Then, as shown in FIG. 7, the sensor head 20 is rotated about the substantially central point O in the light emission portion 21 by the rotation mechanism 25 to set the azimuth angle θr. This azimuth angle θr is read by the angle detection means 26. As the azimuth angle becomes larger, the effective detection regions Xa and Xb are gradually inclined to approach the horizontal or right-left axis in the drawing. At this time the phase difference between the two outputs becomes smaller in comparison with the case where the azimuth angle θr is zero as in FIG. 5. As the result of experiments, it has been found that the relation between the thus changable phase difference θ and the azimuth angle θr can be expressed as a cosine function as shown in FIG. 8 and by the following equation:

θ=θ0 ×cos θr             (2)

If θ0 is eliminated from the equations (1) and (2),

θ=360°×(d/p)×cos θr 

That is, the phase difference θ between the two detection outputs can be set to a desired value by suitably changing the azimuth angle θr which is set, as shown in FIG. 7, by the rotation mechanism 25 and the angle detection means 26.

As already stated, the description made above equally applies to the case where a rotary encoder is employed as well as in the case where a linear encoder is employed. The same also applies to the case where the reflective portion α and the non-reflective portion β are provided at the side surface of the code disk 12 in place of the outer circumferential surface of the same disk 12.

In the arrangement as described above, the present invention has various advantages as listed up as follows:

(1) Since the sensor head is rotatably supported such that the arrangement angle or azimuth angle of the light emission and light reception portions is made changeable relative to the direction of movement of the code member by detecting the rotation angle of the sensor head, the phase difference between the two outputs can be desiredly set. Thus, the phase difference can be accurately set to an integer multiple of 90° to thereby make it possible to effectively perform the multiplication processing of signal, etc.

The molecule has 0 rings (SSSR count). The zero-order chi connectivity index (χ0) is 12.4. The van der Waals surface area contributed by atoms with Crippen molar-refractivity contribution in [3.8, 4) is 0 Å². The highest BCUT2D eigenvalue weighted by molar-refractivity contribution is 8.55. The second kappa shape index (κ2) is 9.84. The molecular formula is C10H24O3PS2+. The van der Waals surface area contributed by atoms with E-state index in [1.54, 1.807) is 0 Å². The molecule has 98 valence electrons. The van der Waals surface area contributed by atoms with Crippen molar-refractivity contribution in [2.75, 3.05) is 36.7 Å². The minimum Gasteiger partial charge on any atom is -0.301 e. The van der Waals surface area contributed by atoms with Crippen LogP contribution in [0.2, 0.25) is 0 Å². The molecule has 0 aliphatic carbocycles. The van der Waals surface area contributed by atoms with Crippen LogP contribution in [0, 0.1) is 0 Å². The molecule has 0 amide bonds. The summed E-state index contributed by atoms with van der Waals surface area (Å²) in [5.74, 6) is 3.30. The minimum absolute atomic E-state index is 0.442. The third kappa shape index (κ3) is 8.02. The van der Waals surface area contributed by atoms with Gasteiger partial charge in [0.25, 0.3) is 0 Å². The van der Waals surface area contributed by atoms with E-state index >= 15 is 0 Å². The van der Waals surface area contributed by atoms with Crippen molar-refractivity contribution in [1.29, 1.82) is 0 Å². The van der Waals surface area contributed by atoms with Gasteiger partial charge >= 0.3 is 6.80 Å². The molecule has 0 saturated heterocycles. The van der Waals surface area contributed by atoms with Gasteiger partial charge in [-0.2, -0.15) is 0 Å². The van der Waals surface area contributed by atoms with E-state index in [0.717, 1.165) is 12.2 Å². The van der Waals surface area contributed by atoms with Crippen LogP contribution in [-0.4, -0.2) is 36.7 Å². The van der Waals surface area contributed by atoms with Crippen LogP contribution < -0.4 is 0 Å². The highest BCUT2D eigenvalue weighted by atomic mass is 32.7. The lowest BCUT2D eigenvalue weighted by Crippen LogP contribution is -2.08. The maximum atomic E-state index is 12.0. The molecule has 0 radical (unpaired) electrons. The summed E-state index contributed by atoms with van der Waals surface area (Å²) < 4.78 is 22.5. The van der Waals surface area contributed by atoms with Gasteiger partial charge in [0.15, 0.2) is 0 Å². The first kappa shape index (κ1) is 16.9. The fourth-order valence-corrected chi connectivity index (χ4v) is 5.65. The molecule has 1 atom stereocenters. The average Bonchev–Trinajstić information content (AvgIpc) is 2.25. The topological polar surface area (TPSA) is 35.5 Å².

(2) The setting of phase difference is facilitated so that the adjusting work in advance of measurement, etc., is made easy in comparison with the conventional technique in which the phase difference is obtained by providing a fixed phase shift plate.

(3) Since the phase difference can be continuously changed by changing the rotational angle of the sensor head, the same mechanism can be used in the case where the pitch of the reflection portions on the code member is different, thereby providing a general purpose encoder.

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Referenced by
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US4987299 *Aug 23, 1989Jan 22, 1991Ricoh Company, Ltd.Rotation quantity measuring method and system
US5260769 *Feb 20, 1992Nov 9, 1993Okuma CorporationPosition detector
US5345076 *Nov 6, 1991Sep 6, 1994The Boeing CompanyOptically trimmed sensor for reducing influence of differential node losses
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US6642509Dec 27, 2002Nov 4, 2003Mitutoyo CorporationLinear scale measuring device and position detection method using the same
US6905258Aug 27, 2003Jun 14, 2005Mitutoyo CorporationMiniature imaging encoder readhead using fiber optic receiver channels
US6906315Nov 15, 2002Jun 14, 2005Mitutoyo CorporationHigh accuracy miniature grating encoder readhead using fiber optic receiver channels
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US7075097Mar 25, 2004Jul 11, 2006Mitutoyo CorporationOptical path array and angular filter for translation and orientation sensing
US7091475May 7, 2003Aug 15, 2006Mitutoyo CorporationMiniature 2-dimensional encoder readhead using fiber optic receiver channels
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EP1887324A1Jul 12, 2007Feb 13, 2008Mitutoyo CorporationFiber-optic miniature encoder for fine pitch scales
EP2541216A2Jul 2, 2012Jan 2, 2013Mitutoyo CorporationOptical encoder including passive readhead with remote contactless excitation and signal sensing
Classifications
U.S. Classification250/231.16, 250/237.00G
International ClassificationG01D5/36, G01D5/347, G01D5/30
Cooperative ClassificationG01D5/347
European ClassificationG01D5/347
Legal Events
DateCodeEventDescription
Jun 4, 1996FPExpired due to failure to pay maintenance fee
Effective date: 19960327
Mar 24, 1996LAPSLapse for failure to pay maintenance fees
Oct 31, 1995REMIMaintenance fee reminder mailed
Aug 14, 1991FPAYFee payment
Year of fee payment: 4